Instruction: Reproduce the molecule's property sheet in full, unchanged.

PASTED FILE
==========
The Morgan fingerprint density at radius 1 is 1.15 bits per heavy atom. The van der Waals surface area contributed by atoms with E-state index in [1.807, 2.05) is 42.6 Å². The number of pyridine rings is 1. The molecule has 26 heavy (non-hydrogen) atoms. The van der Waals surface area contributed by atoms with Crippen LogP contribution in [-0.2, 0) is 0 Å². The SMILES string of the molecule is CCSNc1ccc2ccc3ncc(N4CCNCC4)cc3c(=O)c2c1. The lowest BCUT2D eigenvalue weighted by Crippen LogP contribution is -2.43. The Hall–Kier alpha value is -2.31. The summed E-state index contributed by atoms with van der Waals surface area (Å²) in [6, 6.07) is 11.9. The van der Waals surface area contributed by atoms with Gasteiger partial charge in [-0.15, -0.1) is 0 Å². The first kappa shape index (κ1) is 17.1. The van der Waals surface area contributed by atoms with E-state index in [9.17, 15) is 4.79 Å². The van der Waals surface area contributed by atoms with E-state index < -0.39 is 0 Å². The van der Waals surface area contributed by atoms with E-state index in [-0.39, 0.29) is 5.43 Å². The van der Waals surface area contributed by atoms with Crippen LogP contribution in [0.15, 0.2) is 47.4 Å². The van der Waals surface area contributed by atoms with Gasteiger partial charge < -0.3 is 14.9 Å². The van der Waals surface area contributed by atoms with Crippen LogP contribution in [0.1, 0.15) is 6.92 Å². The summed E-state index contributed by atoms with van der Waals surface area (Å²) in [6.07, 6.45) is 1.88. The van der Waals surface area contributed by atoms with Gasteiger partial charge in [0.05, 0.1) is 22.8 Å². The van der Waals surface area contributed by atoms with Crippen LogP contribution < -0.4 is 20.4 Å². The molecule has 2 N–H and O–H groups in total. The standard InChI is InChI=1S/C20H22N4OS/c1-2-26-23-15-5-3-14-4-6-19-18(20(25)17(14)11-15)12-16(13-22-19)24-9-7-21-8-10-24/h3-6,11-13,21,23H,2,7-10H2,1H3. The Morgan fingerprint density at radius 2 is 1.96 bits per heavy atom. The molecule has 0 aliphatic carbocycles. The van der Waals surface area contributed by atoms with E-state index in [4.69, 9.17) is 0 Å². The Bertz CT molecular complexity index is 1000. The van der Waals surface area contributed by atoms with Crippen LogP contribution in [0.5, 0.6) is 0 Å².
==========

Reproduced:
The Morgan fingerprint density at radius 1 is 1.15 bits per heavy atom. The van der Waals surface area contributed by atoms with E-state index in [1.807, 2.05) is 42.6 Å². The number of pyridine rings is 1. The molecule has 26 heavy (non-hydrogen) atoms. The van der Waals surface area contributed by atoms with Crippen LogP contribution in [-0.2, 0) is 0 Å². The SMILES string of the molecule is CCSNc1ccc2ccc3ncc(N4CCNCC4)cc3c(=O)c2c1. The lowest BCUT2D eigenvalue weighted by Crippen LogP contribution is -2.43. The Hall–Kier alpha value is -2.31. The summed E-state index contributed by atoms with van der Waals surface area (Å²) in [6, 6.07) is 11.9. The van der Waals surface area contributed by atoms with Gasteiger partial charge in [-0.15, -0.1) is 0 Å². The first kappa shape index (κ1) is 17.1. The van der Waals surface area contributed by atoms with E-state index in [9.17, 15) is 4.79 Å². The van der Waals surface area contributed by atoms with E-state index < -0.39 is 0 Å². The van der Waals surface area contributed by atoms with E-state index in [-0.39, 0.29) is 5.43 Å². The van der Waals surface area contributed by atoms with Crippen LogP contribution in [0.15, 0.2) is 47.4 Å². The van der Waals surface area contributed by atoms with Gasteiger partial charge < -0.3 is 14.9 Å². The van der Waals surface area contributed by atoms with Crippen LogP contribution in [0.1, 0.15) is 6.92 Å². The summed E-state index contributed by atoms with van der Waals surface area (Å²) in [6.07, 6.45) is 1.88. The van der Waals surface area contributed by atoms with Gasteiger partial charge in [0.05, 0.1) is 22.8 Å². The van der Waals surface area contributed by atoms with Crippen LogP contribution < -0.4 is 20.4 Å². The molecule has 2 N–H and O–H groups in total. The standard InChI is InChI=1S/C20H22N4OS/c1-2-26-23-15-5-3-14-4-6-19-18(20(25)17(14)11-15)12-16(13-22-19)24-9-7-21-8-10-24/h3-6,11-13,21,23H,2,7-10H2,1H3. The Morgan fingerprint density at radius 2 is 1.96 bits per heavy atom. The molecule has 0 aliphatic carbocycles. The van der Waals surface area contributed by atoms with E-state index in [4.69, 9.17) is 0 Å². The Bertz CT molecular complexity index is 1000. The van der Waals surface area contributed by atoms with Crippen LogP contribution in [0.5, 0.6) is 0 Å².